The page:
Pass the Bush tax cut now
By W. James Antle III
Shocking as it may be to those who use the New York Times editorial page as their source of all economic information, the following proposition is self-evident to most: Lowering taxes gives the American people more choices and improves the economy.
It should be painfully obvious to all but the most unreconstructed statist dunderhead that the private sector, not government, is the engine of economic opportunity. The best way to unleash the creative forces of the market and expand these opportunities is to loosen the government's grasp on innovators, entrepreneurs and wealth-producers. In doing so, products are improved, businesses are born, investments are made, jobs are created and real wealth is generated.
Proponents of income redistribution may momentarily satisfy clients drawing government checks, but they have never improved a nation's overall material conditions through legalized plunder. All the fiery speeches in the world by Ted Kennedy do not create a single job or add to Americans' material wealth. The end result may be legislation that slices the economic pie differently, perhaps more thinly, but that pie doesn't get any bigger. Even the voters who returned Kennedy to the Senate for a seventh term understand this; in the very same election, a three-fifths majority of the Massachusetts electorate voted to roll back the state income tax rate from 5.85 percent to 5 percent.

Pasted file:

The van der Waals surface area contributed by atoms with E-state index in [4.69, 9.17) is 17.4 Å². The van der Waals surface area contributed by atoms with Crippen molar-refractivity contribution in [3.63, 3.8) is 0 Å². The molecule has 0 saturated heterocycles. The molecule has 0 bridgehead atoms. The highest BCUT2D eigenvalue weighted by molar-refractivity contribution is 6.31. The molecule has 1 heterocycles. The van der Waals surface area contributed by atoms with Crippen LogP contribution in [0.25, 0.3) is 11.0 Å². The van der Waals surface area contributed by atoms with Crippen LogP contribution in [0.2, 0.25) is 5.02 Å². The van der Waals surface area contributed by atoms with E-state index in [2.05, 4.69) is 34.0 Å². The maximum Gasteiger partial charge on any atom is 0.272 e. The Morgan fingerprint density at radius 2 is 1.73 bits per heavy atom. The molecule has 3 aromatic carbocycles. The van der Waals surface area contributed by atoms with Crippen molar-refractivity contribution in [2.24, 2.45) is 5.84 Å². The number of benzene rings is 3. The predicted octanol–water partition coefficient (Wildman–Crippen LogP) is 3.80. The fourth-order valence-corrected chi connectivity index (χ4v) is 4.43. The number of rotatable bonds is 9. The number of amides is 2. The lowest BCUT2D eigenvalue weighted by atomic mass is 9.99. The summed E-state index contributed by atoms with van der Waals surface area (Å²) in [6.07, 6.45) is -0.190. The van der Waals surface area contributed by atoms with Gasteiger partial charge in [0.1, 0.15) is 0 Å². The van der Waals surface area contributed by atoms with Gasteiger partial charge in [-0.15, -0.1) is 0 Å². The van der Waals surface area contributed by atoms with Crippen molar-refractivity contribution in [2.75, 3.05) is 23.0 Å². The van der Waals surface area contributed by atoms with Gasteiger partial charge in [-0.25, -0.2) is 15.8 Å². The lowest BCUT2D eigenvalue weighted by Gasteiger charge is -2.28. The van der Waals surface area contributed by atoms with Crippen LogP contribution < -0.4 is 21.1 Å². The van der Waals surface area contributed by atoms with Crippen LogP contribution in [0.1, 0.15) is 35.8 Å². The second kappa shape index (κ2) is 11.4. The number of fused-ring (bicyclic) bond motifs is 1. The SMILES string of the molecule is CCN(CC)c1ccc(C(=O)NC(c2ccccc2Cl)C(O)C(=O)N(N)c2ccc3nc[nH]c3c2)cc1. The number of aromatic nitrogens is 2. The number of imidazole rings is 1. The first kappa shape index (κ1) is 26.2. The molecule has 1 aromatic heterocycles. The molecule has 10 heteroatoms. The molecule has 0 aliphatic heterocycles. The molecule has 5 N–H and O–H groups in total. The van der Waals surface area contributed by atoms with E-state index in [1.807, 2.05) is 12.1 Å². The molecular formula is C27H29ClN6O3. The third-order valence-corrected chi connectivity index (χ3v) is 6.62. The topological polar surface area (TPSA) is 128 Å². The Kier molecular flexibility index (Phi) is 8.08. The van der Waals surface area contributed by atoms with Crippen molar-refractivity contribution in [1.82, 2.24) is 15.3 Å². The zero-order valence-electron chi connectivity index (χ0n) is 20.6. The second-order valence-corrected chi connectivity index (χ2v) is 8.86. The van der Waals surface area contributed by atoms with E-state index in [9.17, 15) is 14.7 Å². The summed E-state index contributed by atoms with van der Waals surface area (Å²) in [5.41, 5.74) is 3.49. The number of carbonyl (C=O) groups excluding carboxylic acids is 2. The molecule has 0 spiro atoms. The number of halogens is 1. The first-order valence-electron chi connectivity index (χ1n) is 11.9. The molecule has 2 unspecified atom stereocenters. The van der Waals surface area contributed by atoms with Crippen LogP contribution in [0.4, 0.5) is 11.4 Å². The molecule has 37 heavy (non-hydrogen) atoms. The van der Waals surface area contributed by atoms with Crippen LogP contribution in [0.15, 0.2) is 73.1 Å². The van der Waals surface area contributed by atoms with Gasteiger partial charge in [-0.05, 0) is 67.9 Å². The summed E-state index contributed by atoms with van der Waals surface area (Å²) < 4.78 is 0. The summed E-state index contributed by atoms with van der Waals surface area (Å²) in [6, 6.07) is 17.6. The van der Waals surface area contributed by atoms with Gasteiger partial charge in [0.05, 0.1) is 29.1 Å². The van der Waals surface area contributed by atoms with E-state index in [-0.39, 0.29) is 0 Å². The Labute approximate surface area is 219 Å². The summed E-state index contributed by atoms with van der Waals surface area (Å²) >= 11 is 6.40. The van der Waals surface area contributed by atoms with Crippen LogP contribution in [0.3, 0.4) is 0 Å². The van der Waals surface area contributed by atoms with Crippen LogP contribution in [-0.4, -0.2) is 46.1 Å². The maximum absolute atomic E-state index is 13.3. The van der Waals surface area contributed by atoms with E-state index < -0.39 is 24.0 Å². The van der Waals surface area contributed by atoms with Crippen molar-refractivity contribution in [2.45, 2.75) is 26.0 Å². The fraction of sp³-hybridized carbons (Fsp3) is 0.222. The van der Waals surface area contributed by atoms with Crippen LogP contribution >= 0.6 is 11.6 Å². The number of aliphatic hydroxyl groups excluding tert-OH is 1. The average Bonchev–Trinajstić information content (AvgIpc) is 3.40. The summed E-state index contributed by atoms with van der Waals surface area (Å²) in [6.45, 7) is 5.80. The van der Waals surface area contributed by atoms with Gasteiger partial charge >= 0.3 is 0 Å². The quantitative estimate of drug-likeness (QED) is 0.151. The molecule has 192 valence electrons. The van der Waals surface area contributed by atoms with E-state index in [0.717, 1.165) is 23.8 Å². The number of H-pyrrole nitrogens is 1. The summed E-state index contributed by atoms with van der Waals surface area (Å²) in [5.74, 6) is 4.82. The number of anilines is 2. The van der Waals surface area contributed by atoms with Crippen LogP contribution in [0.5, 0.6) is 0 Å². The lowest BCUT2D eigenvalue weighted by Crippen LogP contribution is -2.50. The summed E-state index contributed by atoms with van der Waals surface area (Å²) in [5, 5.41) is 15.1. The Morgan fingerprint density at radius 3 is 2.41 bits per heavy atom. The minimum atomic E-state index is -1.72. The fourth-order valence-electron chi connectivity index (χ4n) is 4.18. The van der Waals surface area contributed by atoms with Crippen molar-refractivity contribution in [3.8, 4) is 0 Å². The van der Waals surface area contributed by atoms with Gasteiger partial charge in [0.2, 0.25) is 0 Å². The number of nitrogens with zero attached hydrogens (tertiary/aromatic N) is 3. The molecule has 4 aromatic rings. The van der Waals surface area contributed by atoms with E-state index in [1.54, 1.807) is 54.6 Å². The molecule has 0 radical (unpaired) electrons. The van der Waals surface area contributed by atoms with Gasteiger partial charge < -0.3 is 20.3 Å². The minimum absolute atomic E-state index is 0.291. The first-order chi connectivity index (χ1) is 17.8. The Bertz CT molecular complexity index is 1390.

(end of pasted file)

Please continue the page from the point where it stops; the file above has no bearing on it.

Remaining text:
This is the context in which we consider President George W. Bush's tax-reduction proposal. To hear the soak-the-rich crowd, one would think the president has suggested dismantling the government to pay for a program buying new Lexus's for millionaires. Far from it. If anything, the Bush tax cut is too modest and allows government to grow too much. President Bush will leave the top marginal income tax rate higher than it was after his father's ill-fated 1990 tax increase and has himself said that government should feel entitled to no more than one-third of any taxpayer's income. One-third? What gives the political class a presumptive claim on any percentage of anyone's income? Politicians are to be commended for helping themselves to only one-third of what other people earned? Even as recently as Newt Gingrich, domesticated Beltway conservatives had been talking about limiting taxes in general to 25 percent of a taxpayer's income.
Oh well. Given the recent past, perhaps it should be refreshing to hear a president acknowledge that there is any limit to the percentage of income government should take. In any event, the economy is slowing and may be on the verge of recession. The manufacturing sector already is in recession. Bush is hardly to be faulted for wanting to cut taxes, however slightly.